Sudden Sensorineural Hearing Loss Associated with Increased Risk of Depression and Anxiety

By: Devon Andre | Hearing Health | Thursday, June 07, 2018 - 08:00 AM

hearing loss depressionThe sudden loss of hearing (idiopathic sudden sensorineural hearing loss) is a rare condition, affecting approximately 20 people out of every 100,000. It is characterized by an unexplained hearing loss that occurs over a period of 72 hours.

Patients who suffer from this condition are often the victims of permanent hearing damage. Because of this, it is speculated that people who experience idiopathic sudden sensorineural hearing loss (ISSNHL) could be at an increased risk for developing mental health issues.

The relationship between sudden sensorineural hearing loss and mood disorders, such as depression, anxiety, and bipolar disorder has not been fully explored, however. In a new study, researchers sought to determine whether this association truly exists and which affective disorders sudden hearing loss patients are most at risk for.

The researchers used a sample representative of the national Korean population. The experiment used data from 2002 until 2013 on 8,500 patients, 1,425 with sudden sensorineural hearing loss. Data was collected from the Korean National Health Insurance Service database, which holds the data of one million patients.

Higher Percentage of Affective Disorders in ISSNHL Patients

Of the total study population, 961 were diagnosed with an affective disorder during some period of the eleven-year follow-up period. In the group of participants with ISSNHL, the patients that were diagnosed with an affective disorder represented 15.8 percent of the population.

In the control group, these patients represented 10.3 percent of the population. After adjusting for other factors, the results showed that there was a clear increase in the incidence of mood disorders in the participants with ISSNHL versus those without.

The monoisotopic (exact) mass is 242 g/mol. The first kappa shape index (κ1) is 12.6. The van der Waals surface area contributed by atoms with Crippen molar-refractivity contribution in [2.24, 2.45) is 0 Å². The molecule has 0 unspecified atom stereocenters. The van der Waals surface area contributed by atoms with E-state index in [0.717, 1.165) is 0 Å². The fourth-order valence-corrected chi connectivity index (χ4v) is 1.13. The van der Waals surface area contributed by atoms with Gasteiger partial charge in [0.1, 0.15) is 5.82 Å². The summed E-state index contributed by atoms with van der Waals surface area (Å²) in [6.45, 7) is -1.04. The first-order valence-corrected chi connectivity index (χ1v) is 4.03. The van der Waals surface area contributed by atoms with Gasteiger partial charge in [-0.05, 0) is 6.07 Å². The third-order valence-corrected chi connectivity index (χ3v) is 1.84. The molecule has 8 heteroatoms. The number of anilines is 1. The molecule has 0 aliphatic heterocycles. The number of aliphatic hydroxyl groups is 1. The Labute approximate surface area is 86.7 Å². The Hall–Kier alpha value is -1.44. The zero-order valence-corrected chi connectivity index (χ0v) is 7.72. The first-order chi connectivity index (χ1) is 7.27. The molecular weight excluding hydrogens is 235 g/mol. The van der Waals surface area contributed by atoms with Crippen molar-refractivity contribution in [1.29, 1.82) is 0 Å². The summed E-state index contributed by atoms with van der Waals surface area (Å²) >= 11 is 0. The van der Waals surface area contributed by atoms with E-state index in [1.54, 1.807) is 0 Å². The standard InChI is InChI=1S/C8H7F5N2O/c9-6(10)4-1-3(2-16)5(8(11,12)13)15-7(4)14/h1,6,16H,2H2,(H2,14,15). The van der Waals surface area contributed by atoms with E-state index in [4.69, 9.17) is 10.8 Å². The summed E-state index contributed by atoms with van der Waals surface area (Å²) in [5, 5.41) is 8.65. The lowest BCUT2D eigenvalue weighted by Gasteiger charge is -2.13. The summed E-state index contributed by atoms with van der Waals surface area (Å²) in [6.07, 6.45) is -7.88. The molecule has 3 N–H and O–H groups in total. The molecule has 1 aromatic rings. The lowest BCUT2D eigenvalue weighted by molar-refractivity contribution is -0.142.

Out of the mood disorders that were measured, there was a significant difference between likelihood of diagnosis among them. The participants with ISSNHL were much more likely to develop either depression or anxiety over the course of the study. They were far less likely to develop bipolar disorder, although this may be related to the brain chemistry involved in the development of this disorder and the fact that it generally develops in childhood or early adulthood.

The researchers believe these findings could have serious implications for the treatment plans of patients with ISSNHL. Medical practitioners should be taking the results of this study into consideration and monitoring patients for affective disorders, especially depression and anxiety, throughout the course of treating ISSNHL in patients. Depression and anxiety can have damaging effects on the quality of life patients can experience and should be taken seriously as potential side effects of undergoing sudden hearing loss.

This study was the first to measure affective disorders in relation to ISSNHL, and as such, it has several limitations. The data the researchers used for their analysis did not include information on the severity of the patients’ hearing loss or rehabilitation measures. This could have an effect on the number of patients diagnosed with affective disorders, as patients may have experienced varying levels of quality of life depending on the severity of their diagnosis.

Future research will need to examine the role this may play in the likelihood for ISSNHL patients to develop affective disorders.

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Sources:

https://jamanetwork.com/journals/jamaotolaryngology/fullarticle/2682653

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